The impact on U.S. consumers will be muted because food commodities, accounting for a small portion of the price Americans pay for groceries, or less than 15 cents for each dollar spent. They also propound that the global price volatility would have a negligible impact on the supermarket cost of a loaf of bread or a box of cereals.

Argentinian farmers likely to miss out on grains stockpiling amid crisis

While the U.S. presents a largely stable outlook, the scenario is somewhat different across South America, most particularly across Argentina.

The country’s 2021/22 wheat production reached 22.1 million tons, according to official data, but farmers have already sold 15.5 million tons of the grain and the domestic demand for wheat is 6 million tons.

However, a severe drought combined with export caps are limiting Argentina’s ability to take advantage of rising wheat and soy prices arising out of the Ukrainian conflict. Realizing this, the Argentine government has decided to establish a mechanism to control domestic wheat prices and temper food inflation.

As of March 2, 2022, the grain closed at an average of 32,103 pesos ($298) per tonne, 19% higher than just a week ago.

This policy contemplates transferring 800,000 tons of wheat to the domestic market to guarantee supply and achieve price stabilization of these key products. The price mechanism would remain in place until the end of January 2024 and would focus on prices of domestic sales of wheat flour and dry pasta.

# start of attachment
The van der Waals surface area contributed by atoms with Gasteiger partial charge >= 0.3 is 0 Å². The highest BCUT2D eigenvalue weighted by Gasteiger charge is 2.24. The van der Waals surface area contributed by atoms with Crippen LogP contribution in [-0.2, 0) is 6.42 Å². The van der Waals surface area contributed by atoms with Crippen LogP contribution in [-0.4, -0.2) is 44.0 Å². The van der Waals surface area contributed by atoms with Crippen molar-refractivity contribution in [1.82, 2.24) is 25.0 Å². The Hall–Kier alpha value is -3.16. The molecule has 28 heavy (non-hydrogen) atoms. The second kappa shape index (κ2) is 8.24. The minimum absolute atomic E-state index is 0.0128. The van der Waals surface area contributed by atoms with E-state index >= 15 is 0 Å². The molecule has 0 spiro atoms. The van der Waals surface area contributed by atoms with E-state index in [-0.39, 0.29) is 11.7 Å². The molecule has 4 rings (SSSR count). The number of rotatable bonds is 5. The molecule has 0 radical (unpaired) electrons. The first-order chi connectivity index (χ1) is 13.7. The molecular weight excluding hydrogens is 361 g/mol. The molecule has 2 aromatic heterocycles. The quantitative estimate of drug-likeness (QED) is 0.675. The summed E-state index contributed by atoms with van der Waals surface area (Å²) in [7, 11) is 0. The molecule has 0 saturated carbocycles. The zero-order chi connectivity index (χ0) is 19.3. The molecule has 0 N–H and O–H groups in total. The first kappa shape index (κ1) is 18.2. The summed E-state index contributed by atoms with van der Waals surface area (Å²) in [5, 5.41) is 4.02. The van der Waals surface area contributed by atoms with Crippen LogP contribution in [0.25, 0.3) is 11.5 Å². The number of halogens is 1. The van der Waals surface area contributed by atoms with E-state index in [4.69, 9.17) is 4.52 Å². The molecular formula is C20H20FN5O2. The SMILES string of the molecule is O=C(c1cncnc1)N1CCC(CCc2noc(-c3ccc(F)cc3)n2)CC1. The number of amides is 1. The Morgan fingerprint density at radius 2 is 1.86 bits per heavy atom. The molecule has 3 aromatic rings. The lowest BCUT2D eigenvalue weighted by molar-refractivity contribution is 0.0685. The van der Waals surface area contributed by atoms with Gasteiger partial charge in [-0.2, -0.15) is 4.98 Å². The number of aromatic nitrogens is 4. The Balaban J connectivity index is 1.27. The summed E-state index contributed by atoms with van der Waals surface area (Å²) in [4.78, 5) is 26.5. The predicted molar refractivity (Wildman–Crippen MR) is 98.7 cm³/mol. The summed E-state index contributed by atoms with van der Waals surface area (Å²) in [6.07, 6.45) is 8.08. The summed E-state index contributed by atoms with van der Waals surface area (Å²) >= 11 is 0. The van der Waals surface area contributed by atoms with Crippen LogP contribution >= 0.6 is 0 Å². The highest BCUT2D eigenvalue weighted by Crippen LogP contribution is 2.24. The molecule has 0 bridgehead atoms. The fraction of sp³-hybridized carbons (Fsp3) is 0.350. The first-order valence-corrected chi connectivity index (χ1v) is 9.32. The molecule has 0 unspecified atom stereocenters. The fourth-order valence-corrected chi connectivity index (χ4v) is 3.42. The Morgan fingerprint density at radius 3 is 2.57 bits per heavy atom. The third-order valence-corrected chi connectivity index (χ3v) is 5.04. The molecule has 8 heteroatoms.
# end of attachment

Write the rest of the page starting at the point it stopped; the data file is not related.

Securing food supplies

As the world waits and watches how the current conflict shapes up, countries are doing everything in their power to secure food supply chains, looking for alternative sources of foodgrains.

Amid apprehensions that the crisis may worsen the food security situation, especially across the developing and underdeveloped countries, policies are being designed to cushion the most vulnerable regions from massive price shocks.

With the global population expected to reach 8.6 billion in 2030, and ultimately to 9.8 billion by 2050, the world will need at least 50% more food, 30% more water and 45% more energy.

Therefore, it's extremely important to make contingencies in case the conflict worsens and induces a further food shortage in the forthcoming months. Several countries across Europe and Asia are looking toward more stable and opportunistic wheat markets, including China and India.

Besides, ongoing conflict resolution initiatives, mediations and military action are expected to yield at least some outcome of this standoff.

As this happens, global supply chains are expected to repair themselves. How soon the resolution is expected to take place is unclear.

The world, therefore, can only observe how the sequence of events pan out in the coming months.

Author Abizer Shaikhmahmud is a content writer and editor at Future Market Insights, an ESOMAR-certified market research and consulting market research company. He has written extensively about evolving trends in Technology and allied industries.

Future Market Insights (FMI), headquartered in Dubai with offices in the U.S., UK and India, is an ESOMAR-certified market research and consulting market research company. FMI is a leading provider of market intelligence and consulting services, serving clients in over 150 countries; its market research reports and industry analysis help businesses navigate challenges and make critical decisions with confidence and clarity amidst breakneck competition. Now avail flexible Research Subscriptions, and access Research multi-format through downloadable databooks, infographics, charts, and interactive playbook for data visualization and full reports through MarketNgage, the unified market intelligence engine powered by Future Market Insights.